Grandma’s legacy

She turned the clear plastic stem, opening the window blinds ever so slightly. Enough to let in a little light, but not enough for prying eyes.

The chair she sat in was a hundred years old, the wood cracked, the upholstery thin. She leaned into it, smelling Grandma’s sweet scent, and cried.

She picked up her laptop and began to type. The veil of tears blinded her, so she relied on her fingers’ memory.

Tap tap tap

Each touch echoed through the empty room.

Gone gone gone

The word echoed through her empty mind.

One hand went to her head, the other gently snapped the computer shut. Shouldn’t the tears have run out months ago?

She left the laptop on the chair and wandered into the kitchen. The quiet bubbling in the kettle was comforting, like Grandma was still home. She took two mugs from the cupboard and held them, staring until the hiss of steam brought her back to reality. She returned Grandma’s to the shelf, but lingered, touching the intricate handle.

“I can keep her legacy alive.” The whisper was hardly louder than her breath.

She gently placed Grandma’s mug on the counter beside her own and picked up the phone. Her finger traced the curved path over the numbers. Dialing like this may have been slow, but faster isn’t always better.

“Can you come right away?”

She went back to the stove and poured the boiling water into a delicate teapot. The closet of linens down the hall smelled of lavender and lilac. She selected a lace cloth, carried it to the tea table and in a moment, all was laid.


Even Grandma’s doorbell was delicate.

She turned the smooth brass handle, opening the door wide. Enough to envelop the entry in light and reveal Grandma’s home and a taste of the stories to come to the girls and their mother.

To cross the bridge

I let him down.
This bridge I could have crossed–
I walked away.

I failed.
And I felt the failure like a knife in my gut.
With every step taking me further away from the bridge, the knife twisted.
It sent spasms of regret through my body.

How could I expect him to forgive me?
I couldn’t forgive myself.

I waited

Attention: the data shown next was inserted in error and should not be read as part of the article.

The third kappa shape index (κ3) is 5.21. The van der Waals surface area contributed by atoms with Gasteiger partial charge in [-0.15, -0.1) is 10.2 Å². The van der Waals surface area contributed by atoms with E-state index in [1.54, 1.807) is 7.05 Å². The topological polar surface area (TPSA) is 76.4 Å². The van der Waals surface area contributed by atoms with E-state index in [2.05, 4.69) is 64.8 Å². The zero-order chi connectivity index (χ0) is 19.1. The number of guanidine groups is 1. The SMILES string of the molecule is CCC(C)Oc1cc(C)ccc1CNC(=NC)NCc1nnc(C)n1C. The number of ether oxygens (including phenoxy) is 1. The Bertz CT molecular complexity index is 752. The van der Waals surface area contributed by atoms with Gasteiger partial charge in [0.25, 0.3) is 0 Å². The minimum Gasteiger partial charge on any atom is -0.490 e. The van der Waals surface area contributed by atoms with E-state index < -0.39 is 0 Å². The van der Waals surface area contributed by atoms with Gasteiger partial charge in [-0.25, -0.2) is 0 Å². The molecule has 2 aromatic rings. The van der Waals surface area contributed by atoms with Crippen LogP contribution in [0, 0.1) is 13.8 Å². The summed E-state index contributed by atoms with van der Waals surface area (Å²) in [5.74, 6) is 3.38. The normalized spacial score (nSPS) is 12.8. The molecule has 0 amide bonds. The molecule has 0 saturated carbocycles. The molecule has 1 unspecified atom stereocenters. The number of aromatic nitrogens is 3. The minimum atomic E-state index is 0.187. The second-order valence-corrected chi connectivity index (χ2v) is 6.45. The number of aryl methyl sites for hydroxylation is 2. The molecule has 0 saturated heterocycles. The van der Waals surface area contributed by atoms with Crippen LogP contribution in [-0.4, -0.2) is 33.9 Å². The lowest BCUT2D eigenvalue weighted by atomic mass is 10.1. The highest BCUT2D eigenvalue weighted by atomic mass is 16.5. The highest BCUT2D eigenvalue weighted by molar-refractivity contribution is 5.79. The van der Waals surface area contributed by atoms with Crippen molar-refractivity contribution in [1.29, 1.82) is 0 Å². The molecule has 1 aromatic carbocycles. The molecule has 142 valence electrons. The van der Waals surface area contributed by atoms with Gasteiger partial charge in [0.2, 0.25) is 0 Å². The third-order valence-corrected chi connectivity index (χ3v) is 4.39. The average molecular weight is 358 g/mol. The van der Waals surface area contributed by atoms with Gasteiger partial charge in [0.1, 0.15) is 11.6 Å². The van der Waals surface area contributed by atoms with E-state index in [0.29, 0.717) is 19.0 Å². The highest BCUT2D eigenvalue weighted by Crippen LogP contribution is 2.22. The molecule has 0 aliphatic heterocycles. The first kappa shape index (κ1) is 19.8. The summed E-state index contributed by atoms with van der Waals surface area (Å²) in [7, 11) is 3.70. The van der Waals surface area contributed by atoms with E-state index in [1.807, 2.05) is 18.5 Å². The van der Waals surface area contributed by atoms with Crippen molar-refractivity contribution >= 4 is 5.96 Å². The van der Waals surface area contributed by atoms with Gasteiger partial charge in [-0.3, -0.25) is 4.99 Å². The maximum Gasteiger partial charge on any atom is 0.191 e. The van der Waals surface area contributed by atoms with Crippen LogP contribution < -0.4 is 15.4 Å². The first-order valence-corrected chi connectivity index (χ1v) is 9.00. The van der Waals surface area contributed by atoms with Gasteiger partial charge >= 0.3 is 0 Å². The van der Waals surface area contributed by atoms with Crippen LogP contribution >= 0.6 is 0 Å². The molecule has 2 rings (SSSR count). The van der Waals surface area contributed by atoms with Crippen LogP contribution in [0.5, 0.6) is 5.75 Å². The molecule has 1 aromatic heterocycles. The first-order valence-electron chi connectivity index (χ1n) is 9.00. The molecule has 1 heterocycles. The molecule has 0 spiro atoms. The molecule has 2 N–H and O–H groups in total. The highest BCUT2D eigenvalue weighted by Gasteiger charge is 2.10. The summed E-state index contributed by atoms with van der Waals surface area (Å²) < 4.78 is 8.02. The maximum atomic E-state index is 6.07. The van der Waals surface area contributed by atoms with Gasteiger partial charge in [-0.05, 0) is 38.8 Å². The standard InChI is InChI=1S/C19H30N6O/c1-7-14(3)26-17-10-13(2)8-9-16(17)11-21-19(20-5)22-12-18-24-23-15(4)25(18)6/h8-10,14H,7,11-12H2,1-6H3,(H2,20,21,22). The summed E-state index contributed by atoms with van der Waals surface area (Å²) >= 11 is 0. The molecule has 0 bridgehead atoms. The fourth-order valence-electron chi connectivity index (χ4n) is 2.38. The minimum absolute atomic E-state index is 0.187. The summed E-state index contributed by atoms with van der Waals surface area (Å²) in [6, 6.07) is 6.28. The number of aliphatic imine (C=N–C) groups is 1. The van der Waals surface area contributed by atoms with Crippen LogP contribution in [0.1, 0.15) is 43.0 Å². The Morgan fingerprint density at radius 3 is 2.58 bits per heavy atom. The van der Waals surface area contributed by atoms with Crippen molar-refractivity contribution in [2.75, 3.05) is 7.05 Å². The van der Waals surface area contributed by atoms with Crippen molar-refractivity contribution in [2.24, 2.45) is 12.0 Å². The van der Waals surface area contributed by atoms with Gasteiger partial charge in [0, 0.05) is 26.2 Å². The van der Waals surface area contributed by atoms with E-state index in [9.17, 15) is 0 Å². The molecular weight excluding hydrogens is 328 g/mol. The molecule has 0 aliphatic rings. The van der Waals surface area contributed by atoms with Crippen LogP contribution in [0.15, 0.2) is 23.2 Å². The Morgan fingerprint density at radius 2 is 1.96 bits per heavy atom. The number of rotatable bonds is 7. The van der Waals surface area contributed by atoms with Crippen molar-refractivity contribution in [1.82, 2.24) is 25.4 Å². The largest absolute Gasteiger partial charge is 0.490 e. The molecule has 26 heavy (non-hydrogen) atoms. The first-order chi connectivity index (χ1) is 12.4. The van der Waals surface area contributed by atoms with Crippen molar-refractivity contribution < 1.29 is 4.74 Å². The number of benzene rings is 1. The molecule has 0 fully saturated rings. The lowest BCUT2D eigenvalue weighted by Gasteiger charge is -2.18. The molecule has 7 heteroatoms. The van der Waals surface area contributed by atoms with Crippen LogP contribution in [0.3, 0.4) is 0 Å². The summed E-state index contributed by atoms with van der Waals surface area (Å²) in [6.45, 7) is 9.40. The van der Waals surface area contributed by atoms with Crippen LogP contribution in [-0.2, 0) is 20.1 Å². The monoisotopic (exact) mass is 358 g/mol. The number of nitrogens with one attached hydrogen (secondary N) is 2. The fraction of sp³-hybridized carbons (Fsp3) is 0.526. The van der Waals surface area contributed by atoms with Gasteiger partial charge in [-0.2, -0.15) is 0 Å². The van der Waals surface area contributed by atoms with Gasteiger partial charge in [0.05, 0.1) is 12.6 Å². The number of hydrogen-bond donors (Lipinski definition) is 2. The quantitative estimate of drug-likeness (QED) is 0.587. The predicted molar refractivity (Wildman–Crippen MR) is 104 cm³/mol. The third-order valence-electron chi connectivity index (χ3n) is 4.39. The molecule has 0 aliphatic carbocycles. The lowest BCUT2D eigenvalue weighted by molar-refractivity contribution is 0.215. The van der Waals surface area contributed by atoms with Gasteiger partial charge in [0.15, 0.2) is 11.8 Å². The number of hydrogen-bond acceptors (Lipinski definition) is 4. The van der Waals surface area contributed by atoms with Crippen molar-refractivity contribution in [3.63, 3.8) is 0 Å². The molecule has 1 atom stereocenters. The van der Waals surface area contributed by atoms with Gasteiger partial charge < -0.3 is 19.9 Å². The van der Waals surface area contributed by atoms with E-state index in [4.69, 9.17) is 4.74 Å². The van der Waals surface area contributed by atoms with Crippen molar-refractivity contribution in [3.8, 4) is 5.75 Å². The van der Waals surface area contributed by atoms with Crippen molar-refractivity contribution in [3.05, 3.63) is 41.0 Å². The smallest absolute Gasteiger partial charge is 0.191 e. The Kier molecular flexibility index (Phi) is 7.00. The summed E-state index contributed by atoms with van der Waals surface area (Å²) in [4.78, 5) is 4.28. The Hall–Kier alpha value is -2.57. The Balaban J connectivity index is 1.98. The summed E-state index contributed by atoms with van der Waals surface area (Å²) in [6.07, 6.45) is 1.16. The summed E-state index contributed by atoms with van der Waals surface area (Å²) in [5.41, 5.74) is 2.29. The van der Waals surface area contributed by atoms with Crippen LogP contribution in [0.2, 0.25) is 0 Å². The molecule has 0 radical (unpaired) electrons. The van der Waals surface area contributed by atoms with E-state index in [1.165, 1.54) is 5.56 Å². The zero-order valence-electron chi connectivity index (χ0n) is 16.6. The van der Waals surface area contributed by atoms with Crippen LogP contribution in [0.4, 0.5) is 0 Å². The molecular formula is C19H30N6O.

as long as I could.
I stayed away
until I couldn’t anymore.

Then I faced him.

I tried to avoid his eyes,
but he looked at me and said,
“You were great.”

I looked up to see if there was sarcasm smeared across his face,
but there wasn’t.
There was only sincerity.

“You were great.”
He didn’t say I did good,
because I didn’t.
But that didn’t matter so much,
because I’m not valuable based on what I do, but who I am.

He went on to tell me
he was proud of me for even stepping up to the bridge.
Then he told me
how next time he knew I could
and next time he knew I would
cross it.
He even took time to explain how to keep putting one foot in front of the other.
He empowered me.

And you know what?
Today I stepped up to the bridge again.
And today I crossed it.

Tell them what I’ve done

Go tell them what I’ve done for you.
Can one really hear God speak?
If I can, that’s what He said to me.
Go tell them what I’ve done for you.

But I don’t want to
What would they think?
They’re having their own conversation.
What would I have to add to it?

Your story.
You’re the only one who can tell it.
Go share it.
Go tell them what I’ve done for you.

I reluctantly obey.
In the telling, my gusto returns.
I tell them where I came from.
And I tell them what God has done for me.

And then,
as I listen to them respond,
I stand in awe
because my story was exactly what they needed to hear…

joy in the midst of them

I wrote this last year, right after experiencing a Sonoran Desert monsoon…

Dash across yard, dodging scattered raindrops, to the shelter of tree branches. Mist surrounds me and I smile. I close my eyes and feel – really feel – the moment. This moment, one of a thousand gifts.


Strange cold summer wind takes my breath away. Rain and wind intensify, swallow me up. Me – eyes still shut, experiencing the gift with my whole body. Thinking of the weight of His wind and mercy as water soaks me to the skin.

Dash back across the yard, dodging plentiful raindrops, to the stronger shelter of the porch. Eyes now open, watching buckets and low ground fill with the rain. Thinking of sinking in His grace like an ocean as hair and clothes drip.

A different story plays out nearby.

On the other side of the house, winds push rain onto and into boxed books meant for blessing others. Unusual rain, reaching too far, too fast. People struggle to save anything from destruction.

warped pages

Is this rain a blessing or a curse? Is it wrong for me to smile, oblivious to the destruction a few yards away? And what of the distant sirens that scream of emergencies worse than warped pages?

These questions are not just for today. These questions are for tomorrow when I will eat three meals and a child will die of starvation. And for yesterday when I wore Sunday best to church while a woman wore rags in isolation all because she believes God is God.

Is it fair to be thankful for a gift when someone else could have it?

Can a child on his way to eat his one meal of the day rightly laugh while kicking a ball made of garbage bags if a child miles away has neither ball nor food?


Far from condemning him, we smile at such a one who can find joy in such a place. We admire the woman in a wheelchair who paints with a brush in her teeth. We long to be like the man without hands who writes and speaks hope into fellow men.

Why? Because they have joy. They have joy not because of what they have or don’t have. They have joy not even in spite of what they have or don’t have. They simply have joy, found in the midst of their possessions, relationships, limitations. In their midst, because God is in their midst.

All is vanity without God.

All is joy with Him.

Thanks dad (Mark Newhouse) for the photos!